Just before the holidays, the New York City Department of Health and Mental Hygiene released its annual report to veterinarians on an important infectious disease, leptospirosis. As a New York City veterinarian, this report concerns me, and pet owners should be concerned too. Following several years of declining infection numbers, cases ticked up in 2022, the latest year data was available.
In total, there were 20 confirmed “lepto” cases in the five boroughs in 2022, up from 18 in 2021. (To see previous years’ reports, visit the NYC DOH website.)
Leptospirosis causes kidney failure and elevated liver tests, which may require hemodialysis and may be fatal. This blogpost describes some important features of canine leptospirosis.
Cause of Leptospirosis
In New York City, rats are the main source of the Leptospira bacteria. These bacteria are found worldwide and affect a range of domesticated animals like dogs, cattle, pigs, horses, and some wild animals such as raccoons, skunks, squirrels, opossums, and deer. Humans contract leptospirosis too. According to the Center’s for Disease Control, a million cases of human leptospirosis occur worldwide each year.
The most common source of infection is urine contaminated water, rainwater, flooding and puddles. The good news is dogs don’t seem to transmit leptospirosis to people or vice versa.
When and Where Leptospirosis Occurs
In New York City, late summer and early fall are the usual peak months for canine leptospirosis, but it is diagnosed year-round. In 2022, four of the 20 cases occurred in June, earlier than usual. In nearly all dogs, exposure to Leptospira occurred in New York City and close to home. Three-quarters of the dogs were likely infected within a half mile of home. Most were not vaccinated against leptospirosis.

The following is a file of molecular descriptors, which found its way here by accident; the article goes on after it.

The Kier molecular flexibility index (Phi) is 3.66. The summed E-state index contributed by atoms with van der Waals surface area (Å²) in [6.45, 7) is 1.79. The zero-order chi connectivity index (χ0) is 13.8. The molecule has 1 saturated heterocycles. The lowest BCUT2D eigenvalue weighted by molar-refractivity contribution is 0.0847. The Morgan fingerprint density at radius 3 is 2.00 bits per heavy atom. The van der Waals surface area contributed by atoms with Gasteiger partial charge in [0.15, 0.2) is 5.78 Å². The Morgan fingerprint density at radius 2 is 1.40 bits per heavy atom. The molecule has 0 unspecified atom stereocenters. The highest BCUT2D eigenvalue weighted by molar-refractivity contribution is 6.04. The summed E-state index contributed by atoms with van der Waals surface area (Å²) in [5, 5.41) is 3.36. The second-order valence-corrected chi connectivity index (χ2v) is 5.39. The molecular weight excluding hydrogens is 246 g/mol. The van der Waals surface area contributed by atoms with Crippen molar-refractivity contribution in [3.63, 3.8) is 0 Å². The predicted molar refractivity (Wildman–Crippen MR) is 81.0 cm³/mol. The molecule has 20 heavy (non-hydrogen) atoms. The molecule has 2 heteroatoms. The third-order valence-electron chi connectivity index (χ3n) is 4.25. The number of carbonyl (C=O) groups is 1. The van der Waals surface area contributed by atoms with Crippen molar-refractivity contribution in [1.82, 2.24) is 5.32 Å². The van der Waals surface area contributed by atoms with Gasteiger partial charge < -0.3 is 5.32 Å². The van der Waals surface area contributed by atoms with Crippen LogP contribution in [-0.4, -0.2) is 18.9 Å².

Lepto Increase Linked to Climate Change and Rats
Leptospirosis experts believe excessive rain and unseasonably warm temperatures due to climate change helps the bacteria survive in New York City’s environment. Flooding from severe weather leaves contaminated water behind and increases the risk of infection. New York City also hosts a growing population of rats. Since most dogs are infected with rodent-associated variants, a continued increase in cases of canine leptospirosis is expected in the future. The New York City Department of Health and Mental Hygiene identified rodent variants Icterohaemorrhagiae and Bratislava as the most common, but variant Grippotyphosa from raccoons, opossums, and skunks was also present in New York City dogs.
How to Protect Your Dog from Leptospirosis
- Keep your dog out of puddles and other potentially contaminated water sources.
- Control the rodents on your property.
- Do not feed wildlife since it attracts Leptospira carriers.
- Talk to your veterinarian about vaccination against Leptospirosis.
lepto, leptospirosis, one health, rats,